I wanted to sleep in today, the last day of break, but I woke up early anyway and there were the usual anxious thoughts about going back to school and oh well I guess I’m awake now. That was a few hours ago, and I have enjoyed my coffee and the paper and done some prepping and am feeling a little better.
A couple of days ago I did something I haven’t done in quite a long time–I applied for a job. Sort of. That is, I reworked my CV and sent it to someone I know who teaches in GU’s adult ed program to pass along to the director, on the theory that I might like to do some teaching of creative writing to adults again. (I did one semester in an online program but didn’t particularly enjoy the format, about three years ago, and it’s been almost four years since I left NLNRU.)
It’s weird how ambivalent I felt about the whole thing, I think mostly because it reminded me of being contingent faculty and always looking for more and better work. I had to remind myself that I was doing it because I think it’s something I would actually enjoy, because it could add something to my life, because it would keep that kind of teaching on my CV and keep me growing as a teacher. I don’t have to do it, but I think I’d like to, if the scheduling works. It feels a little odd.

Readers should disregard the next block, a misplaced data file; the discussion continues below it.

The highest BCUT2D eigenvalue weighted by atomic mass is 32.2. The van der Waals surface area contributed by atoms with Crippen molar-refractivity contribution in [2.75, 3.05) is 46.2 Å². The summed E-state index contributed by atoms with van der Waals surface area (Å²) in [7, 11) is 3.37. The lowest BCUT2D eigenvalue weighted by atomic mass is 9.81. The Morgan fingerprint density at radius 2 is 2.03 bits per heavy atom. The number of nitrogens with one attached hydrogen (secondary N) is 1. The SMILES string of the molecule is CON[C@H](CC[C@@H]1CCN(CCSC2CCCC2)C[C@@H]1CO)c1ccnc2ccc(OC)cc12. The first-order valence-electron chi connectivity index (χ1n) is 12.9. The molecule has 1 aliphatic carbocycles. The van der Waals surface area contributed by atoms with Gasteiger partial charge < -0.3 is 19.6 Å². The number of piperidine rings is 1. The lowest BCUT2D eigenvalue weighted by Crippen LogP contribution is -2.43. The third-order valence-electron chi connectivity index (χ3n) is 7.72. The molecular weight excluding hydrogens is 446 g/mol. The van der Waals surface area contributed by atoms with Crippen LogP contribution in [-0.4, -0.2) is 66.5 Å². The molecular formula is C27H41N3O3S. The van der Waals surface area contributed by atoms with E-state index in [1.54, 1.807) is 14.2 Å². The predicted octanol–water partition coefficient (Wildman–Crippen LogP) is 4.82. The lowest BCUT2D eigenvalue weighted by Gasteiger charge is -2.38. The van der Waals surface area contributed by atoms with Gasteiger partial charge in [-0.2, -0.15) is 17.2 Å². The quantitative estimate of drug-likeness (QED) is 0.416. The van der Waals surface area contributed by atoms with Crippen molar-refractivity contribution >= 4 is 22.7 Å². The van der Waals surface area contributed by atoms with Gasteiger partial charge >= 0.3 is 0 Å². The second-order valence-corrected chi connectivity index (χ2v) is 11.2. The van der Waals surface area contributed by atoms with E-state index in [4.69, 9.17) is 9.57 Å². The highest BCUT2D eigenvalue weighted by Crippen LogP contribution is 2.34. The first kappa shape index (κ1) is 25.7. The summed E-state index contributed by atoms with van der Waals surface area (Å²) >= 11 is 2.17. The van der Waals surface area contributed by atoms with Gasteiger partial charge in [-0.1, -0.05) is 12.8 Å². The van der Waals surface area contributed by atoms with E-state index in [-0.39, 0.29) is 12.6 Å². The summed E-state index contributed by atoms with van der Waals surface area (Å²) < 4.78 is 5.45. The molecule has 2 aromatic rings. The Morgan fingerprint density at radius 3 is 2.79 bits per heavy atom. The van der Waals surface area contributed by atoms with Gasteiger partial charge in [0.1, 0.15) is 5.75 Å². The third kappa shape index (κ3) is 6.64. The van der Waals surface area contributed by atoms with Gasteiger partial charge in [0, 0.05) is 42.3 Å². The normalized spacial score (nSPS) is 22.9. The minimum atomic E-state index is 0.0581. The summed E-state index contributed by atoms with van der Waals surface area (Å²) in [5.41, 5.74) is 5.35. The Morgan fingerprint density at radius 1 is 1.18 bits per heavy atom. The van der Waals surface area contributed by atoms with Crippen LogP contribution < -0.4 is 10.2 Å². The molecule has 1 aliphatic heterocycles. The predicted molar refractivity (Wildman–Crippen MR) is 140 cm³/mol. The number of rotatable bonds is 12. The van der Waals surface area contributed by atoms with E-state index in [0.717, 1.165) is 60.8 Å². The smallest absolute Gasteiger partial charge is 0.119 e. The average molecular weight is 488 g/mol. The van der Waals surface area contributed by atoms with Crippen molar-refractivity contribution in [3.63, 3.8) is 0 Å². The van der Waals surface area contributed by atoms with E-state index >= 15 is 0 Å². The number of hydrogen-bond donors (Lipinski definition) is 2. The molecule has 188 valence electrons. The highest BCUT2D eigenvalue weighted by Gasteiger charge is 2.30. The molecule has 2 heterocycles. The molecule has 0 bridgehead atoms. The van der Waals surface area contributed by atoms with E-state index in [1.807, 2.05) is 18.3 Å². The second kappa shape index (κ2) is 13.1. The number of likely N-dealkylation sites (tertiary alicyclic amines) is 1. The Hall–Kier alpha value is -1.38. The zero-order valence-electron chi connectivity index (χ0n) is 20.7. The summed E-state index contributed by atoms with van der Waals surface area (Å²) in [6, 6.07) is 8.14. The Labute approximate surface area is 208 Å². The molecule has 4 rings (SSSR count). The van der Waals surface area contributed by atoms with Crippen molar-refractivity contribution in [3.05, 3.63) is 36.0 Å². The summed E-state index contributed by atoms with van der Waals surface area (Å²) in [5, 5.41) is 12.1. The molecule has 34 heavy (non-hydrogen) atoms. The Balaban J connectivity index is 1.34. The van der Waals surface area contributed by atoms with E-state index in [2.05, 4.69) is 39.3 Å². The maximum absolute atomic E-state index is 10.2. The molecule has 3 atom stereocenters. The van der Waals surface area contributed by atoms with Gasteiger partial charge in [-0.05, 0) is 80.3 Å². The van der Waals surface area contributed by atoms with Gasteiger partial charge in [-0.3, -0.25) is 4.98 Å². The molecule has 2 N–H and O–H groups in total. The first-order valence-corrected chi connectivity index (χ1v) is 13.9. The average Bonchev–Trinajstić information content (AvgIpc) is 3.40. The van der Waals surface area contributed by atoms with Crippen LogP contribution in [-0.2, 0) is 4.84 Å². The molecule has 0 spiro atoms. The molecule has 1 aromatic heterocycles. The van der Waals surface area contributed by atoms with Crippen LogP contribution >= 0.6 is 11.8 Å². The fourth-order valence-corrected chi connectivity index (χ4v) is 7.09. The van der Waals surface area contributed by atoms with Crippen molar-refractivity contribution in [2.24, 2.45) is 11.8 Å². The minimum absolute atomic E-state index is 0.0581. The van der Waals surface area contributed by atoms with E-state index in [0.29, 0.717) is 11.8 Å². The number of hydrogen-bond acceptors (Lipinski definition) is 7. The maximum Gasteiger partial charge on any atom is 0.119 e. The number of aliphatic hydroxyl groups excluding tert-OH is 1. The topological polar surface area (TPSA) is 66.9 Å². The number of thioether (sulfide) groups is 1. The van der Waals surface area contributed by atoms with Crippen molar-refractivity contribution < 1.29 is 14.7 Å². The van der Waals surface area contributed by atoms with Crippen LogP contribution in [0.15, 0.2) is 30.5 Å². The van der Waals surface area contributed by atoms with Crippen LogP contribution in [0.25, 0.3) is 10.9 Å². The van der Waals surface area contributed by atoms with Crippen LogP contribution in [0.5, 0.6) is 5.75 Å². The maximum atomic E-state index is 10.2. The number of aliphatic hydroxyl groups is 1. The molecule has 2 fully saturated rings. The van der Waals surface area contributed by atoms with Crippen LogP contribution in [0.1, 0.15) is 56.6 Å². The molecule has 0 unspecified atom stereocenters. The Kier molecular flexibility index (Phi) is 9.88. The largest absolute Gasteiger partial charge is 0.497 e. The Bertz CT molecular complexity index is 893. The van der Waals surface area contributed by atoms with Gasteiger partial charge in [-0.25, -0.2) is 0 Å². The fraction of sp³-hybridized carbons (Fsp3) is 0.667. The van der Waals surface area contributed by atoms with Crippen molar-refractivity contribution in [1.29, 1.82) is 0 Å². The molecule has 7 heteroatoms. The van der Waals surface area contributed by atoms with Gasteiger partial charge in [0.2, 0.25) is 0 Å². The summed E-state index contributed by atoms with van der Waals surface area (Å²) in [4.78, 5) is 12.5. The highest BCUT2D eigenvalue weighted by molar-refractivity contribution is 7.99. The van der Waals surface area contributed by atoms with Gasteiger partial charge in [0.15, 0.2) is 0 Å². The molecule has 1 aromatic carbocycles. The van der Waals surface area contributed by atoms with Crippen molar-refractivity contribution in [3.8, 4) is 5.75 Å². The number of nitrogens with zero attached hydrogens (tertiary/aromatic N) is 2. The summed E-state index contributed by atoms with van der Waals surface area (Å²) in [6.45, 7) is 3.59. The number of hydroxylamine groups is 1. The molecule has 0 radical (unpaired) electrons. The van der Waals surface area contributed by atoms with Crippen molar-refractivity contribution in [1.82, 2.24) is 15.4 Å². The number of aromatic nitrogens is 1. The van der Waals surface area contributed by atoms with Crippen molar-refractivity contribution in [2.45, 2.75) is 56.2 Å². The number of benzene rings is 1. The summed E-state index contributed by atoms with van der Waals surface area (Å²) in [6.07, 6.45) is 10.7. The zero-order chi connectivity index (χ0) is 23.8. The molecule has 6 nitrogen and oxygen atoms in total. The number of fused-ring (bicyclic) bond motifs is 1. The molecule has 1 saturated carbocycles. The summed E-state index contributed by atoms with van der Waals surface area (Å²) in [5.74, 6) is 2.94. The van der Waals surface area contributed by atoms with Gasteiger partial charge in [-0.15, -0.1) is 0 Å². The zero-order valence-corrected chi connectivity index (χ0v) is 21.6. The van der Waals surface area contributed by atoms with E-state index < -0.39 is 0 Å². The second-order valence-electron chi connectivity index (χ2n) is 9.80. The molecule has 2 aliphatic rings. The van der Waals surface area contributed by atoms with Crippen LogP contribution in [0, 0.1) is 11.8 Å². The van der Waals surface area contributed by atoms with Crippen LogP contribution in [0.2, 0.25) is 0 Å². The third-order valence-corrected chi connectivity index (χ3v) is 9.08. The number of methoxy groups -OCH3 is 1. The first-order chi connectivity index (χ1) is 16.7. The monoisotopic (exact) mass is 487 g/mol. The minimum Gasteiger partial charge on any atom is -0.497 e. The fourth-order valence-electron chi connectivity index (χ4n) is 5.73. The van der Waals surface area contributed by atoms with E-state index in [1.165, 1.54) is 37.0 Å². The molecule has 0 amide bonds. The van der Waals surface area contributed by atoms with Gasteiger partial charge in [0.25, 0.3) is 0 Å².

Trying to reframe these last three days of break as a long weekend, which always sounds so luxurious, rather than as the last little scrapings of spring break. My horoscope today informed me “You’re not always your own best babysitter,” and advised me to seek help in staying accountable to my goals. Since I’m not above being advised by a newspaper horoscope, I have made a plan to work at the public library with Dr. Tea for a couple of hours this afternoon, and suddenly the rest of the day seems magically planned–I will do just as much schoolwork as necessary to set myself up for a productive couple of hours in the library, and other things I want to do (including work on a poem) will happen in the rest of the morning. I’ll go straight from the library to pick up Sniff (aka Nephew #2, now 9 years old) from a friend’s house–he’s spending the night while his parents go out of town. (Older brother Snufkin is looking at his college choices–like the Snork Maiden, he’s a high-school senior.)